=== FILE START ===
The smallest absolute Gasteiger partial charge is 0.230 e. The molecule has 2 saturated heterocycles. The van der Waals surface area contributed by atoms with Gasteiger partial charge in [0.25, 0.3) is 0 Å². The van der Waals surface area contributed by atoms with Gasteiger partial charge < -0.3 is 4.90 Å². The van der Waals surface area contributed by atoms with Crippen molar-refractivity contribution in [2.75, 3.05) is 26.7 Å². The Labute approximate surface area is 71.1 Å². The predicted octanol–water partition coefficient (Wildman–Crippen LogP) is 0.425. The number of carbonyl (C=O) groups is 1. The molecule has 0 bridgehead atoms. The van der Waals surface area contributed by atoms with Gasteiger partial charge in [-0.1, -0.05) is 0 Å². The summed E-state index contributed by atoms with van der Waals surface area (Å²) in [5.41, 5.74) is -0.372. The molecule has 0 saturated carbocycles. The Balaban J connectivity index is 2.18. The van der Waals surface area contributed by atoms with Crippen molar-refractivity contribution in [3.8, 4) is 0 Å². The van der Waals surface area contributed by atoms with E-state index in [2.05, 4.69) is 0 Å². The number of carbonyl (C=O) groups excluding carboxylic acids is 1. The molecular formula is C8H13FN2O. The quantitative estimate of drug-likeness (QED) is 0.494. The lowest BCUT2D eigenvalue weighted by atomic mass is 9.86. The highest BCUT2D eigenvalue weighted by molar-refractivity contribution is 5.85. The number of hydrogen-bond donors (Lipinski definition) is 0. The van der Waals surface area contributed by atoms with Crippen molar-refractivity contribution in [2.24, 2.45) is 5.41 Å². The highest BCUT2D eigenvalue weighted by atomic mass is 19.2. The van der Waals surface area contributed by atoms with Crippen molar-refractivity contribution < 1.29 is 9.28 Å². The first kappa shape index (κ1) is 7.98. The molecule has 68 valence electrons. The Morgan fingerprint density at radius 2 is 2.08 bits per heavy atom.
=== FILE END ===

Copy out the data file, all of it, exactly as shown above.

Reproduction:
The smallest absolute Gasteiger partial charge is 0.230 e. The molecule has 2 saturated heterocycles. The van der Waals surface area contributed by atoms with Gasteiger partial charge in [0.25, 0.3) is 0 Å². The van der Waals surface area contributed by atoms with Gasteiger partial charge < -0.3 is 4.90 Å². The van der Waals surface area contributed by atoms with Crippen molar-refractivity contribution in [2.75, 3.05) is 26.7 Å². The Labute approximate surface area is 71.1 Å². The predicted octanol–water partition coefficient (Wildman–Crippen LogP) is 0.425. The number of carbonyl (C=O) groups is 1. The molecule has 0 bridgehead atoms. The van der Waals surface area contributed by atoms with Gasteiger partial charge in [-0.1, -0.05) is 0 Å². The summed E-state index contributed by atoms with van der Waals surface area (Å²) in [5.41, 5.74) is -0.372. The molecule has 0 saturated carbocycles. The Balaban J connectivity index is 2.18. The van der Waals surface area contributed by atoms with Crippen molar-refractivity contribution in [3.8, 4) is 0 Å². The van der Waals surface area contributed by atoms with E-state index in [2.05, 4.69) is 0 Å². The number of carbonyl (C=O) groups excluding carboxylic acids is 1. The molecular formula is C8H13FN2O. The quantitative estimate of drug-likeness (QED) is 0.494. The lowest BCUT2D eigenvalue weighted by atomic mass is 9.86. The highest BCUT2D eigenvalue weighted by molar-refractivity contribution is 5.85. The number of hydrogen-bond donors (Lipinski definition) is 0. The van der Waals surface area contributed by atoms with Crippen molar-refractivity contribution in [2.24, 2.45) is 5.41 Å². The highest BCUT2D eigenvalue weighted by atomic mass is 19.2. The van der Waals surface area contributed by atoms with Crippen molar-refractivity contribution < 1.29 is 9.28 Å². The first kappa shape index (κ1) is 7.98. The molecule has 68 valence electrons. The Morgan fingerprint density at radius 2 is 2.08 bits per heavy atom.